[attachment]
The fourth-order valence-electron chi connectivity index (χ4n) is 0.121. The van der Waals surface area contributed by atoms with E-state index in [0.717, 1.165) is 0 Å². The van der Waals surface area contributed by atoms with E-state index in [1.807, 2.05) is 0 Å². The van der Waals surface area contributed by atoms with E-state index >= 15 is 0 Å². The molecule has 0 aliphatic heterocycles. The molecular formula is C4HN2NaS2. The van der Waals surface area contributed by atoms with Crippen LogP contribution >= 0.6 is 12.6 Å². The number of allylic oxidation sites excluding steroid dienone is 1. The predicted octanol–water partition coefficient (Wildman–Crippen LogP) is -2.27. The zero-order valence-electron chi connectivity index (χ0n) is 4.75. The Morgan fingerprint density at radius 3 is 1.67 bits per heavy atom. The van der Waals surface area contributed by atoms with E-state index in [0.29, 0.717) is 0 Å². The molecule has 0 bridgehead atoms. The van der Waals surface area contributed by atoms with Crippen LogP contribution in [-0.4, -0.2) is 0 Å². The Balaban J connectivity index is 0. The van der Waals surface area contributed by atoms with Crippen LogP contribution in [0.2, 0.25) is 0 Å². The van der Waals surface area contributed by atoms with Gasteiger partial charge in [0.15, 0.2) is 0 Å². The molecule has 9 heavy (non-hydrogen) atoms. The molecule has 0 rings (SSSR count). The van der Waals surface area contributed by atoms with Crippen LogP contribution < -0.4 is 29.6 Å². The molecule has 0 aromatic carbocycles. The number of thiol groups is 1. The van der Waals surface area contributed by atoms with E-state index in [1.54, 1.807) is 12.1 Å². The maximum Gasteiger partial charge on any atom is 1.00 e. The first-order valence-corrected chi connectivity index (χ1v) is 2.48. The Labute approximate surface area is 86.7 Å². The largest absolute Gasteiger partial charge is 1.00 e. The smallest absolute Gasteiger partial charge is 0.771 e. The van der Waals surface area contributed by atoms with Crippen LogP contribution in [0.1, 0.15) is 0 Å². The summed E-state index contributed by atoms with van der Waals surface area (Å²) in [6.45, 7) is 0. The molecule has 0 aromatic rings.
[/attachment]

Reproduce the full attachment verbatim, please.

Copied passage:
The fourth-order valence-electron chi connectivity index (χ4n) is 0.121. The van der Waals surface area contributed by atoms with E-state index in [0.717, 1.165) is 0 Å². The van der Waals surface area contributed by atoms with E-state index in [1.807, 2.05) is 0 Å². The van der Waals surface area contributed by atoms with E-state index >= 15 is 0 Å². The molecule has 0 aliphatic heterocycles. The molecular formula is C4HN2NaS2. The van der Waals surface area contributed by atoms with Crippen LogP contribution >= 0.6 is 12.6 Å². The number of allylic oxidation sites excluding steroid dienone is 1. The predicted octanol–water partition coefficient (Wildman–Crippen LogP) is -2.27. The zero-order valence-electron chi connectivity index (χ0n) is 4.75. The Morgan fingerprint density at radius 3 is 1.67 bits per heavy atom. The van der Waals surface area contributed by atoms with E-state index in [0.29, 0.717) is 0 Å². The molecule has 0 bridgehead atoms. The van der Waals surface area contributed by atoms with Crippen LogP contribution in [-0.4, -0.2) is 0 Å². The Balaban J connectivity index is 0. The van der Waals surface area contributed by atoms with Crippen LogP contribution in [0.2, 0.25) is 0 Å². The van der Waals surface area contributed by atoms with Gasteiger partial charge in [0.15, 0.2) is 0 Å². The molecule has 9 heavy (non-hydrogen) atoms. The molecule has 0 rings (SSSR count). The van der Waals surface area contributed by atoms with Crippen LogP contribution < -0.4 is 29.6 Å². The molecule has 0 aromatic carbocycles. The number of thiol groups is 1. The van der Waals surface area contributed by atoms with E-state index in [1.54, 1.807) is 12.1 Å². The maximum Gasteiger partial charge on any atom is 1.00 e. The first-order valence-corrected chi connectivity index (χ1v) is 2.48. The Labute approximate surface area is 86.7 Å². The largest absolute Gasteiger partial charge is 1.00 e. The smallest absolute Gasteiger partial charge is 0.771 e. The van der Waals surface area contributed by atoms with Crippen LogP contribution in [0.1, 0.15) is 0 Å². The summed E-state index contributed by atoms with van der Waals surface area (Å²) in [6.45, 7) is 0. The molecule has 0 aromatic rings.